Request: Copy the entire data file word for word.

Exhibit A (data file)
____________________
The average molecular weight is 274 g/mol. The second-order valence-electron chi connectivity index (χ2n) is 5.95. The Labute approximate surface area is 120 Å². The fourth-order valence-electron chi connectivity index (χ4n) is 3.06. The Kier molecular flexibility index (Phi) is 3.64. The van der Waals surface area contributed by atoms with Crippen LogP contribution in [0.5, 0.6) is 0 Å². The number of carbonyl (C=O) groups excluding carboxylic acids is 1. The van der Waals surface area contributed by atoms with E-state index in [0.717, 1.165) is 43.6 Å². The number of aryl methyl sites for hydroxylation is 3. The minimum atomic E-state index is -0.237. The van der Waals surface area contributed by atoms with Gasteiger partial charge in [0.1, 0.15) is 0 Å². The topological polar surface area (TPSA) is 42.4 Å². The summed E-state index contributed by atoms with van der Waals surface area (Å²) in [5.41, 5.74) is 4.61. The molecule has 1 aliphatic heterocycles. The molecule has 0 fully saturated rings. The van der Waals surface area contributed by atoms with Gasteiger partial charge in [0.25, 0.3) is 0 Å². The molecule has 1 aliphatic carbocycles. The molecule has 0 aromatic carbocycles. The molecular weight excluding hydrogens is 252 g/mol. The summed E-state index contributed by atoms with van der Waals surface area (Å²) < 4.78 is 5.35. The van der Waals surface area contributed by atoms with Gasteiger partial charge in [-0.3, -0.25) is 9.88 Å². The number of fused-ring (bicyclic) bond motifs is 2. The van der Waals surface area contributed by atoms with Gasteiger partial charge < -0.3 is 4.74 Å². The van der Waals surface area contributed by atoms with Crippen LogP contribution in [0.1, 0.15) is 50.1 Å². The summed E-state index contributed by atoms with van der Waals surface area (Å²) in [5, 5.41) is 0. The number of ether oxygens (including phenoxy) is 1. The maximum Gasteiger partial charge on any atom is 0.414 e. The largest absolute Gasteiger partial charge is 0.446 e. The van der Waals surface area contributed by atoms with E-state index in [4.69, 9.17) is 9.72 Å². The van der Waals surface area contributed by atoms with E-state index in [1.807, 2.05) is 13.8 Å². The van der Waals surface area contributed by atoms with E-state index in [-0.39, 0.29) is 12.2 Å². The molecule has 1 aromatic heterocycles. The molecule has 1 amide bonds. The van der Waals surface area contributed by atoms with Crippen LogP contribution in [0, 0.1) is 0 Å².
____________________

The average molecular weight is 274 g/mol. The second-order valence-electron chi connectivity index (χ2n) is 5.95. The Labute approximate surface area is 120 Å². The fourth-order valence-electron chi connectivity index (χ4n) is 3.06. The Kier molecular flexibility index (Phi) is 3.64. The van der Waals surface area contributed by atoms with Crippen LogP contribution in [0.5, 0.6) is 0 Å². The number of carbonyl (C=O) groups excluding carboxylic acids is 1. The van der Waals surface area contributed by atoms with E-state index in [0.717, 1.165) is 43.6 Å². The number of aryl methyl sites for hydroxylation is 3. The minimum atomic E-state index is -0.237. The van der Waals surface area contributed by atoms with Gasteiger partial charge in [0.1, 0.15) is 0 Å². The topological polar surface area (TPSA) is 42.4 Å². The summed E-state index contributed by atoms with van der Waals surface area (Å²) in [5.41, 5.74) is 4.61. The molecule has 1 aliphatic heterocycles. The molecule has 0 fully saturated rings. The van der Waals surface area contributed by atoms with Gasteiger partial charge in [0.25, 0.3) is 0 Å². The molecule has 1 aliphatic carbocycles. The molecule has 0 aromatic carbocycles. The molecular weight excluding hydrogens is 252 g/mol. The summed E-state index contributed by atoms with van der Waals surface area (Å²) < 4.78 is 5.35. The van der Waals surface area contributed by atoms with Gasteiger partial charge in [-0.3, -0.25) is 9.88 Å². The number of fused-ring (bicyclic) bond motifs is 2. The van der Waals surface area contributed by atoms with Gasteiger partial charge < -0.3 is 4.74 Å². The van der Waals surface area contributed by atoms with Crippen LogP contribution in [0.1, 0.15) is 50.1 Å². The summed E-state index contributed by atoms with van der Waals surface area (Å²) in [5, 5.41) is 0. The number of ether oxygens (including phenoxy) is 1. The maximum Gasteiger partial charge on any atom is 0.414 e. The largest absolute Gasteiger partial charge is 0.446 e. The van der Waals surface area contributed by atoms with E-state index in [4.69, 9.17) is 9.72 Å². The van der Waals surface area contributed by atoms with E-state index in [1.807, 2.05) is 13.8 Å². The van der Waals surface area contributed by atoms with E-state index in [-0.39, 0.29) is 12.2 Å². The molecule has 1 aromatic heterocycles. The molecule has 1 amide bonds. The van der Waals surface area contributed by atoms with Crippen LogP contribution in [0, 0.1) is 0 Å².